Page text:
It was the case that paralysed Perth. Three young women vanished from the same affluent suburb within the space of just 14 months; the remains of two later discovered dumped outside the city.
For more than 19 years, police have been on the hunt for the person responsible for the so-called ‘Claremont killings’, in what has become one of the longest-running and most expensive police investigations in Australian history.
Then, late last year, a breakthrough.
A 48-year-old man named Bradley Robert Edwards was taken into custody and charged with the murder of Jane Rimmer and Ciara Glennon, after officers from the Tactical Response Group stormed his Kewdale home about 7am on December 22.
The arrest thrust the case back into the headlines, where it has appeared numerous times since the late ’90s, solidifying its place in Australian cold-case folklore.
Six months after 18-year-old Sarah Spiers vanished in January 1995, another mystery befell Claremont - the disappearance of childcare worker Jane Rimmer.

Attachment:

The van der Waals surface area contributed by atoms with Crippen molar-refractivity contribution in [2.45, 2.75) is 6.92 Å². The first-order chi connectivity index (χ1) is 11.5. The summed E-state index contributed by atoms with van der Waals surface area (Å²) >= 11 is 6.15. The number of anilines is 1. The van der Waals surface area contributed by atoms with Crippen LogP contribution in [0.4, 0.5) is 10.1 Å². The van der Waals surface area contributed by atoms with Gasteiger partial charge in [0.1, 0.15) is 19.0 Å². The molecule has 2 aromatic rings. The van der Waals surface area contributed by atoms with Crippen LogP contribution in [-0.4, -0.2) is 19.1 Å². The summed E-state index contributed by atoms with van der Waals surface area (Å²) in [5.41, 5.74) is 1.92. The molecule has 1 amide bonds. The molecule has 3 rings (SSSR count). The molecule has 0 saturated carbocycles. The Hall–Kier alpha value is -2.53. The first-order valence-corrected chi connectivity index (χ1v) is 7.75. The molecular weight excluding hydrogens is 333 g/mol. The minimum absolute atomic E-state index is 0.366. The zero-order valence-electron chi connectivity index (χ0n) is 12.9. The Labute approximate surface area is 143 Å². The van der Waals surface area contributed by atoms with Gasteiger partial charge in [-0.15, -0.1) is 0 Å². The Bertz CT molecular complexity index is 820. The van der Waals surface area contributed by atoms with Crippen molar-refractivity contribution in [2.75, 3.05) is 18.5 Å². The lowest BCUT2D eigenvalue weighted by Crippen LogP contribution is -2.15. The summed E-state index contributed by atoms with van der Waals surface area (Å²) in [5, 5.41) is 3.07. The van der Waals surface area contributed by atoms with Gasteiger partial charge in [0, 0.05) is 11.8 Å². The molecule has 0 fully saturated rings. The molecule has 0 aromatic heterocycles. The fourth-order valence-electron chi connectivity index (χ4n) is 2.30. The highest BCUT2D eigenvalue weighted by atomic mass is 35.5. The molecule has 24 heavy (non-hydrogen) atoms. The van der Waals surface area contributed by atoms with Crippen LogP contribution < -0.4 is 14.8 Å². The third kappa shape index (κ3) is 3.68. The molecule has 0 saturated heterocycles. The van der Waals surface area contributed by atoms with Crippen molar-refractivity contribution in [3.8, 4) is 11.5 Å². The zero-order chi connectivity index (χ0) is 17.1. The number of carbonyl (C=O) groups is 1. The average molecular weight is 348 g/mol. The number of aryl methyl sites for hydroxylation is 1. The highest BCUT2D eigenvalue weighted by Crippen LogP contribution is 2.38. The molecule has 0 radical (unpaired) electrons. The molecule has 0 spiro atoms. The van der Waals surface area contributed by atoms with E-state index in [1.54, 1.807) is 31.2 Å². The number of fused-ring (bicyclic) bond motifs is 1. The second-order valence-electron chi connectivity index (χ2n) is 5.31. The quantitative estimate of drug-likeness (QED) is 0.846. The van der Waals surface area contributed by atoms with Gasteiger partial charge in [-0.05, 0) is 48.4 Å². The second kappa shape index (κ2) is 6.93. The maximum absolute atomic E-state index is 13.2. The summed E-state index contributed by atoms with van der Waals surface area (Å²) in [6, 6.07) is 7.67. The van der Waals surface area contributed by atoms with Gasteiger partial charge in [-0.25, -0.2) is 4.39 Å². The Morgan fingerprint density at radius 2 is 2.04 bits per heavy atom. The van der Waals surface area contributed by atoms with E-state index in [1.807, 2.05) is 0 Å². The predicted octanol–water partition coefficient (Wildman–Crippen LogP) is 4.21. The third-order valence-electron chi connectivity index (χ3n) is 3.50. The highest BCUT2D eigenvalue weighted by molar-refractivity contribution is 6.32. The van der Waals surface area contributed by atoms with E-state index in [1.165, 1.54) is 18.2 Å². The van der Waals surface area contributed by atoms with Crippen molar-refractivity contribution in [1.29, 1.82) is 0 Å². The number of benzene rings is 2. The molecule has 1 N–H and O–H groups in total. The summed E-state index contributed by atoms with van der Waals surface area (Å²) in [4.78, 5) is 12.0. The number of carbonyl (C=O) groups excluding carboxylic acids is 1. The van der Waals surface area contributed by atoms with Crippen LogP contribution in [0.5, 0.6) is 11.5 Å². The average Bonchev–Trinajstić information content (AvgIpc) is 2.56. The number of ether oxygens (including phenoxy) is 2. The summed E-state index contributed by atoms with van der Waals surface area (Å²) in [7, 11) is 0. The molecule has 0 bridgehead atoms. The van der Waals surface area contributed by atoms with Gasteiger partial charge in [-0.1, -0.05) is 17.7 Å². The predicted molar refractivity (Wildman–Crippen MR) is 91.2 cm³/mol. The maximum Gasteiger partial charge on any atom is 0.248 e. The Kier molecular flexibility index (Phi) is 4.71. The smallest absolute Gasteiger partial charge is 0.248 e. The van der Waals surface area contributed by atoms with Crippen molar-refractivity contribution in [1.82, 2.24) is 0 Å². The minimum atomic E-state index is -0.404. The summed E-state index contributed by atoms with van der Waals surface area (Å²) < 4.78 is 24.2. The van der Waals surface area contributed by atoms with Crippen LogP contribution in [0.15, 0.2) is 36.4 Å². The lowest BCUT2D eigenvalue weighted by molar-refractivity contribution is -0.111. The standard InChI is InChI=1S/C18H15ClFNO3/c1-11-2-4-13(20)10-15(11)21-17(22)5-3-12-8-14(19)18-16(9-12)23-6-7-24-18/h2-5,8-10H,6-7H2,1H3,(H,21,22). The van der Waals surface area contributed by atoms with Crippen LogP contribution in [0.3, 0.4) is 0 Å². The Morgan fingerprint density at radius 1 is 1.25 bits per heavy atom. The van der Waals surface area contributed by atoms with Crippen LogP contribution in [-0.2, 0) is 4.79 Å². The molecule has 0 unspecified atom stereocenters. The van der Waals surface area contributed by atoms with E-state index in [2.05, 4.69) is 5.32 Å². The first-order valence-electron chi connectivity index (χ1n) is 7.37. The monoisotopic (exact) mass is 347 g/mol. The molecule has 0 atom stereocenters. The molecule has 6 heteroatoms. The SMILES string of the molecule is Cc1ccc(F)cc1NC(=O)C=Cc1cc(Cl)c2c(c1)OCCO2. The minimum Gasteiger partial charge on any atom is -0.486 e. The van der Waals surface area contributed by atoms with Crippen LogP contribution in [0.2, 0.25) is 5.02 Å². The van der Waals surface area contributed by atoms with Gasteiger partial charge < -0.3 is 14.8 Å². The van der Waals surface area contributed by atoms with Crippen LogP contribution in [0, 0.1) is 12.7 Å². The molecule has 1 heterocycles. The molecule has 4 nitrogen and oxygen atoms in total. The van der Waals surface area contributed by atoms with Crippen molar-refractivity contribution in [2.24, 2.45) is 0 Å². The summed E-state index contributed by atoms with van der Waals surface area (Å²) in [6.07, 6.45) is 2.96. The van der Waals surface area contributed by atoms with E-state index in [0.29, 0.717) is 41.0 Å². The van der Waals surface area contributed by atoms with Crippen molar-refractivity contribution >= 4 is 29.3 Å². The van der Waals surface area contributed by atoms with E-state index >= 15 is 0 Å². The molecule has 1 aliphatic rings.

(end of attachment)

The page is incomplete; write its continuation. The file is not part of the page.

The 23-year-old was last seen alive outside Club Bay View in the early hours of June 9, after she reportedly declined a friends' offer to share a cab ride home.
She was due to have lunch with her parents that Sunday, but never arrived.
Her body was discovered a month later in Wellard, south of Perth.
Tragically, the horrific discovery was followed by that of the remains of missing lawyer Ciara Glennon in April 1997, the month after she too disappeared following a night out at the Continental Hotel - the same pub in which Rimmer had been drinking prior to her disappearance.